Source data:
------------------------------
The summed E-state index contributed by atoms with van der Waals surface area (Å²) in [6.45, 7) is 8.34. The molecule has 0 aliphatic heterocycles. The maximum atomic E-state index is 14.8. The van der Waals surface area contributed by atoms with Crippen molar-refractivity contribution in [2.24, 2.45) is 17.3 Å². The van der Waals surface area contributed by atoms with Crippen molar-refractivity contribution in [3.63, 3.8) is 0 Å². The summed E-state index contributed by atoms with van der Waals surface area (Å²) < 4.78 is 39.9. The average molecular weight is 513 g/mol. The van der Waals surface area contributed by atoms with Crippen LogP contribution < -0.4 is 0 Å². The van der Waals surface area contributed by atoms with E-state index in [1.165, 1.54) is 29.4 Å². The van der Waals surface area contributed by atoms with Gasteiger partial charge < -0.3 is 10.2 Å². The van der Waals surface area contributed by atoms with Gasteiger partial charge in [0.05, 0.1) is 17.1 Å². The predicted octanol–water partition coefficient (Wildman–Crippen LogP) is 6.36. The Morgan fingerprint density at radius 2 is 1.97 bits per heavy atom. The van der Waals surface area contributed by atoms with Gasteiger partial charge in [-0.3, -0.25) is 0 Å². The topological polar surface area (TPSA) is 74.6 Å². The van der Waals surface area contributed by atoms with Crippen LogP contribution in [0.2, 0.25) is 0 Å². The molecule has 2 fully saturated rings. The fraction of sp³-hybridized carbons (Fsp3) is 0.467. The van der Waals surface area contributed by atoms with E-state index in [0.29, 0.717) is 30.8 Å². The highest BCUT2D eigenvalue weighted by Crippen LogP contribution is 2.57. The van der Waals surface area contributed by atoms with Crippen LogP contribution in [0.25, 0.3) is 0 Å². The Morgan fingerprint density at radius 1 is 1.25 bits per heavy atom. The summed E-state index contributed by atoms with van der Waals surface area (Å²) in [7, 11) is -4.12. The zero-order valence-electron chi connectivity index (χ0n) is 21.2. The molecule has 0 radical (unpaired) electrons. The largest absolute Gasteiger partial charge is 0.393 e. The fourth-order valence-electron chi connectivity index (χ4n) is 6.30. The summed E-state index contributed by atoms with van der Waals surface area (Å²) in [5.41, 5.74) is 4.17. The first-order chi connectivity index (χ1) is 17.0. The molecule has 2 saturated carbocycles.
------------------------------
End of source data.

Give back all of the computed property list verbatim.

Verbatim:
The summed E-state index contributed by atoms with van der Waals surface area (Å²) in [6.45, 7) is 8.34. The molecule has 0 aliphatic heterocycles. The maximum atomic E-state index is 14.8. The van der Waals surface area contributed by atoms with Crippen molar-refractivity contribution in [2.24, 2.45) is 17.3 Å². The van der Waals surface area contributed by atoms with Crippen molar-refractivity contribution in [3.63, 3.8) is 0 Å². The summed E-state index contributed by atoms with van der Waals surface area (Å²) < 4.78 is 39.9. The average molecular weight is 513 g/mol. The van der Waals surface area contributed by atoms with Crippen LogP contribution < -0.4 is 0 Å². The van der Waals surface area contributed by atoms with E-state index in [1.165, 1.54) is 29.4 Å². The van der Waals surface area contributed by atoms with Gasteiger partial charge < -0.3 is 10.2 Å². The van der Waals surface area contributed by atoms with Gasteiger partial charge in [0.05, 0.1) is 17.1 Å². The predicted octanol–water partition coefficient (Wildman–Crippen LogP) is 6.36. The Morgan fingerprint density at radius 2 is 1.97 bits per heavy atom. The van der Waals surface area contributed by atoms with Gasteiger partial charge in [-0.3, -0.25) is 0 Å². The topological polar surface area (TPSA) is 74.6 Å². The van der Waals surface area contributed by atoms with Crippen LogP contribution in [0.2, 0.25) is 0 Å². The molecule has 2 fully saturated rings. The fraction of sp³-hybridized carbons (Fsp3) is 0.467. The van der Waals surface area contributed by atoms with E-state index in [0.29, 0.717) is 30.8 Å². The highest BCUT2D eigenvalue weighted by Crippen LogP contribution is 2.57. The van der Waals surface area contributed by atoms with Crippen LogP contribution in [0.25, 0.3) is 0 Å². The Morgan fingerprint density at radius 1 is 1.25 bits per heavy atom. The summed E-state index contributed by atoms with van der Waals surface area (Å²) in [7, 11) is -4.12. The zero-order valence-electron chi connectivity index (χ0n) is 21.2. The molecule has 0 radical (unpaired) electrons. The largest absolute Gasteiger partial charge is 0.393 e. The fourth-order valence-electron chi connectivity index (χ4n) is 6.30. The summed E-state index contributed by atoms with van der Waals surface area (Å²) in [5.41, 5.74) is 4.17. The first-order chi connectivity index (χ1) is 17.0. The molecule has 2 saturated carbocycles.